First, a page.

What is a lobectomy?
It is a surgical procedure that removes one lobe of the lung that contains cancerous cells. In my case, I had the lower right lobe of the lung removed and pathology test shows it was 70% cancerous, but the cancer was contained within that lobe only and not the borders or surrounding areas outside of the lungs. (The right lung has 3 lobes, the bottom one was removed-The inferior Lobe). My surgery was on May 10, 2016.This was not your traditional surgery but was a video assisted thoracic surgery (VATS). During this procedure, my surgeon, Dr. Jeffrey Port https://weillcornell.org/jeffreyport
makes three small incisions and one larger incision around the surgical area. He then insert a small camera in one of the incisions and uses the other for surgical tools. This allows the doctor to perform the lobectomy without having to open the rib cage. Once the problematic lobe is identified, it is removed.
This is a pretty routine operation performed often. My hospital stay was 6 days and recovery is about 3-6 months. Several medications for pain were administered and exercise programs, including physical therapy and breathing therapy. These begin right away. I had to start walking the very next day! And I had to cough too…boy was that challenging, but I did it with a smile or a tear or two. Let’s not even talk about laughing!
I am recovering now since it has been 2 months. My surgery was on May 10, 2016 at New York Presbyterian Hospital in Manhattan. Preparation began the week before the surgery with blood work and vitals checked. A procedure called Pulmonary Function Test (PFT) was also needed to ensure my lungs are ready for the operation. I was all set and cleared for the operation.
I did not think it would be difficult and the actual operation was of course painless, other than the first needle. However, the recovery that followed was not. I had to take pain medication and medications to lower my heart rate for a few weeks. Sleeping on my back became a challenge. Getting in and out of bed seemed to take forever. I switched to Advil about a week after leaving the hospital. Once in a while I am forced to take a pain pill if the pain becomes unbearable. There has been a few times where the pain became unbearable.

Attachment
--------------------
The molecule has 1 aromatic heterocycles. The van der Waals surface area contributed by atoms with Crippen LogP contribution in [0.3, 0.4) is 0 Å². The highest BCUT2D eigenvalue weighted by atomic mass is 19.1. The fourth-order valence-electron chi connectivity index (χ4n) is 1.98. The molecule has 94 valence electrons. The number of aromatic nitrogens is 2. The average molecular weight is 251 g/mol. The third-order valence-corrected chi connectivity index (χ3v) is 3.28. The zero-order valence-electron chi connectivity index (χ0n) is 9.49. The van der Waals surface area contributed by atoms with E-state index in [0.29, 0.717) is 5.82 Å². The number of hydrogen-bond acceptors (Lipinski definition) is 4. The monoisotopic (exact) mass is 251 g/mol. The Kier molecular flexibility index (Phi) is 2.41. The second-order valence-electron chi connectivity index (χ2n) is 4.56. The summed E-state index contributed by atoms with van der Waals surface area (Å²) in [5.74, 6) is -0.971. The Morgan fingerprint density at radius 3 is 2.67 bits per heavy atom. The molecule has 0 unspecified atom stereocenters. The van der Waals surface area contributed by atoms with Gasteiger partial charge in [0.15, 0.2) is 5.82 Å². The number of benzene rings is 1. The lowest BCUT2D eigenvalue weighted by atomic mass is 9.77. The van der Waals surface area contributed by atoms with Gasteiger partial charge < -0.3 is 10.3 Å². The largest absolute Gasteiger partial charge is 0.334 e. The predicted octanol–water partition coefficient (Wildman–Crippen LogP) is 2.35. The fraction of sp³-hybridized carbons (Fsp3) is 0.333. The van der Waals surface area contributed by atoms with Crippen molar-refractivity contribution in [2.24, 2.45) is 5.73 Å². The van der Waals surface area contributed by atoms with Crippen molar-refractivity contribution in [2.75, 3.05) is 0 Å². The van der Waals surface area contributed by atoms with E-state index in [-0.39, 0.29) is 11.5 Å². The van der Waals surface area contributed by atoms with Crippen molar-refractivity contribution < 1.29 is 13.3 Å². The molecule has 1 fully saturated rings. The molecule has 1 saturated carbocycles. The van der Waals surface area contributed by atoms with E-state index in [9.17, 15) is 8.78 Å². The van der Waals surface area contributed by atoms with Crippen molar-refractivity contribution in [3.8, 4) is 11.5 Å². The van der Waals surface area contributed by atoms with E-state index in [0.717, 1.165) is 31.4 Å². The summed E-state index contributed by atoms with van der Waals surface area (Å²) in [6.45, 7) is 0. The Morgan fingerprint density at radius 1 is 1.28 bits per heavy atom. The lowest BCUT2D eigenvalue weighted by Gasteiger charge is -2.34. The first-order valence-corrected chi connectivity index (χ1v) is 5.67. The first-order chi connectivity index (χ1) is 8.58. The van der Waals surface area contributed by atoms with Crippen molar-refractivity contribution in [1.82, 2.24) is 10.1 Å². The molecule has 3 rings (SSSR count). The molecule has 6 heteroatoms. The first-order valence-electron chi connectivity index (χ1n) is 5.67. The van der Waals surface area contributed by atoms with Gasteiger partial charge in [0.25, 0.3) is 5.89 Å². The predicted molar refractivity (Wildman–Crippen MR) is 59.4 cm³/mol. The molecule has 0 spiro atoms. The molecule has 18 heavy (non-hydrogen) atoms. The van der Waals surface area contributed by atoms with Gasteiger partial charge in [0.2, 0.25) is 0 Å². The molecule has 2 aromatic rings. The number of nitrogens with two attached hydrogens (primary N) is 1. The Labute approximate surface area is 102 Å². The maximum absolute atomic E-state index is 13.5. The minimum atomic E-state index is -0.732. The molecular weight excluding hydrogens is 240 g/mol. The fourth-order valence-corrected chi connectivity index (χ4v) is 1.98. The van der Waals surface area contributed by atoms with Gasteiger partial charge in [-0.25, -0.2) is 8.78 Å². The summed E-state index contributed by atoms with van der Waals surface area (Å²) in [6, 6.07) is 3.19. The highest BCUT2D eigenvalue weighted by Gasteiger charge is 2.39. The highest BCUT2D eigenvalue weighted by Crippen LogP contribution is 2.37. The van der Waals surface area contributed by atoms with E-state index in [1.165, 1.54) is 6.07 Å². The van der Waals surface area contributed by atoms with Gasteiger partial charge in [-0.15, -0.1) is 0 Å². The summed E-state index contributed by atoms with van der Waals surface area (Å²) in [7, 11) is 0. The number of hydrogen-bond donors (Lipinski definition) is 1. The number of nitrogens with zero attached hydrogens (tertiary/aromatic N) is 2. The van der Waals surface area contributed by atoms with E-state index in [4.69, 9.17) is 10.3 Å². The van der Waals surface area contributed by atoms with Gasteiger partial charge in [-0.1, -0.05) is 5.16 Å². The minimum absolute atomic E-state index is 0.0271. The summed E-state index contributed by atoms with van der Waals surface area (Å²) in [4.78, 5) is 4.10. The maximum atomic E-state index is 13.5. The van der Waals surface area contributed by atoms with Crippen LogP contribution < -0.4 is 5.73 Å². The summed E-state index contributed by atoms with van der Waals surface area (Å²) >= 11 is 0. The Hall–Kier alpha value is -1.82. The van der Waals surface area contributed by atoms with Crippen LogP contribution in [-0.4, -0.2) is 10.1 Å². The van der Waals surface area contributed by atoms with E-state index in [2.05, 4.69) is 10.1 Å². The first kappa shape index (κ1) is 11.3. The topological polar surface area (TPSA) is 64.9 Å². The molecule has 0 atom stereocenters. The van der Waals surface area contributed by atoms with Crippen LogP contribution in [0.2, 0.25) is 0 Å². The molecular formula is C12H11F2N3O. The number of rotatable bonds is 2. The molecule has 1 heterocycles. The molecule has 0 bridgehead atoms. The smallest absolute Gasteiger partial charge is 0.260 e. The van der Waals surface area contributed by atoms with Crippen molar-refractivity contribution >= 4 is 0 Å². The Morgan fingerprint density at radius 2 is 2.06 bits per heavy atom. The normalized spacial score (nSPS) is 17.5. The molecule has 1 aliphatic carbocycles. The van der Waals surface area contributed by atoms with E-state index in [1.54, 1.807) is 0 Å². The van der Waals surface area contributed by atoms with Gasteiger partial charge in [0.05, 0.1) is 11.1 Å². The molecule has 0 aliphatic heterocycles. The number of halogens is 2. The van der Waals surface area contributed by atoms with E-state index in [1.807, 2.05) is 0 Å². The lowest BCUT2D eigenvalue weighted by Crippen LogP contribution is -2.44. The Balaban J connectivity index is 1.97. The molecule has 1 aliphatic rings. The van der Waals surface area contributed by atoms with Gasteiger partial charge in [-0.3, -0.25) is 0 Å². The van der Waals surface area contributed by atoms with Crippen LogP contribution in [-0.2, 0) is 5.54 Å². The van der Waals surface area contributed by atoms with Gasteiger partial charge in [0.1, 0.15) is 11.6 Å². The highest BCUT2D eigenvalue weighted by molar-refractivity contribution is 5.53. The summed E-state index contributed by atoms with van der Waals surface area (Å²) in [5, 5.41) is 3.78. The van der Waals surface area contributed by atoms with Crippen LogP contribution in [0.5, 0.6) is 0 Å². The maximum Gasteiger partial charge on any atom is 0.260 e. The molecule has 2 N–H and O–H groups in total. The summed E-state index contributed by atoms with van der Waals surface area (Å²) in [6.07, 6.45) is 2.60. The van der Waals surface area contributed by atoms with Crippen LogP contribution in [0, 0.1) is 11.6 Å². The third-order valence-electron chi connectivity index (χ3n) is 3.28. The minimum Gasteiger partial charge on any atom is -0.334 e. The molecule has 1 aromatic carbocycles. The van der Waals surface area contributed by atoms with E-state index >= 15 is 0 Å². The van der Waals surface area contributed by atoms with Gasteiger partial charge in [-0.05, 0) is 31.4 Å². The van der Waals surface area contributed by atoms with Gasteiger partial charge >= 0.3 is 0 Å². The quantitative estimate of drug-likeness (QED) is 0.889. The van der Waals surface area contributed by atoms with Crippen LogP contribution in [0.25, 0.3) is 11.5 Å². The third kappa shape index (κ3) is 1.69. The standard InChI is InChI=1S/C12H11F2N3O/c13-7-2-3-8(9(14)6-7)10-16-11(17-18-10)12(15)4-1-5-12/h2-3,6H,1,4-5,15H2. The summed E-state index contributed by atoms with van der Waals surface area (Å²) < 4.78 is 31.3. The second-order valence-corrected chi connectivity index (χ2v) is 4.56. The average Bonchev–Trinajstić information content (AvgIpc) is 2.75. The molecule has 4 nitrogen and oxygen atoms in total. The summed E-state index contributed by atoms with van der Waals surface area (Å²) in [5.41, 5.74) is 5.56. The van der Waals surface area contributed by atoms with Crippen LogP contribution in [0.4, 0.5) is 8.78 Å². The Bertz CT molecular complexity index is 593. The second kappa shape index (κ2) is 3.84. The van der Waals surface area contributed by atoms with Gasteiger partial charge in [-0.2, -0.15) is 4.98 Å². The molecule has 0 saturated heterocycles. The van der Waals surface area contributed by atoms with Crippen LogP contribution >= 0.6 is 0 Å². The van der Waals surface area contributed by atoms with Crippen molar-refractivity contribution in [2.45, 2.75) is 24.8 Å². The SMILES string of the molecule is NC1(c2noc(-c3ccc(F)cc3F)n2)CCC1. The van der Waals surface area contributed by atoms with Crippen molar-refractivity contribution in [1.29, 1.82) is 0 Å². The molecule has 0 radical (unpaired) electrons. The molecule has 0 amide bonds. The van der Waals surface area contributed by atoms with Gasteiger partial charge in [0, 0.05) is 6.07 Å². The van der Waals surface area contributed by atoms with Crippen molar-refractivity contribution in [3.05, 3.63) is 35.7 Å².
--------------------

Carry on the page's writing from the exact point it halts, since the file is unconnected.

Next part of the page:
I returned to Florida after the operation on May 30, 2016 and was back at work the next day. It has been somewhat challenging, but I have help at home from my family. What a blessing to have them help me. I currently exercise about 30 minutes a day, pain or no pain. I cry when I need to and rest a lot when I am not at work. I eat well and tend to my home and garden when I can. I mostly rest in my bed or the recliner.
I had to go to the hospital once for a 3 day stay. The surrounding area around my lungs was filling up with fluids, known as Pleural Effusion. This had to be drained, by a process called Thoracentesis. That white area in the x-ray indicates fluid presence. The draining is done in radiology where they inject your back area with numbing medicine and then insert a very tiny tube in that area and drain the fluid into a measure bottle. It is done in an extremely sterile environment to prevent any chance of infection. I had this done twice. However, on July 7, 2016 when I saw my Pulmonologist he said the x-ray shows very little fluid buildup and no draining was necessary. Yeah!!
I had my first of 12 rounds of chemo as part of phase II of my continued treatment on June 27, 2016. One chemo every 3 weeks is the current plan. Every other treatment is a different set of medicines to attempt to kill any remaining cancer cells that may exists. The latest scan showed active cancer cells floating around in various parts of my blood and lymph nodes, to be on the safe side, this is the next treatment steps. So, I am losing my hair again, but for now, I am celebrating my growing short hair for as long as I have it. This hair was starting to grow on me! I hate to see if go.
I am under the care of a dynamic team here in Tavares, Florida at Florida Cancer Specialist. Dr. Maen Hussein is my Florida Oncologist working in tandem with my NY Oncologist, Dr. Popa. Together we all make a great team. With Dr. Hussein’s help I am confident that making the decision to continue treatment here in Florida is the best thing for me at the current time.
I am enjoying each day and celebrating any small successes. I try not to focus on my pain and try harder to manage the pain, when it becomes unmanageable, I just pray and think about other things such as writing my blogs and going for a walk. I do not venture far from home or work. I have not really done much outside of that. I try to go to the movies once in a while. I am just taking it easy and not stressing. I want to extend thanks again to my amazing family for their continued help and support. Without them, I may not be alive today. In the meantime, be safe, be healthy, have fun and enjoy the warm weather all around us. Take care until next time I blog again.
Some more pictures taken on this special experience. Thanks Jennifer Singh, my beautiful niece, who took the time to capture my journey.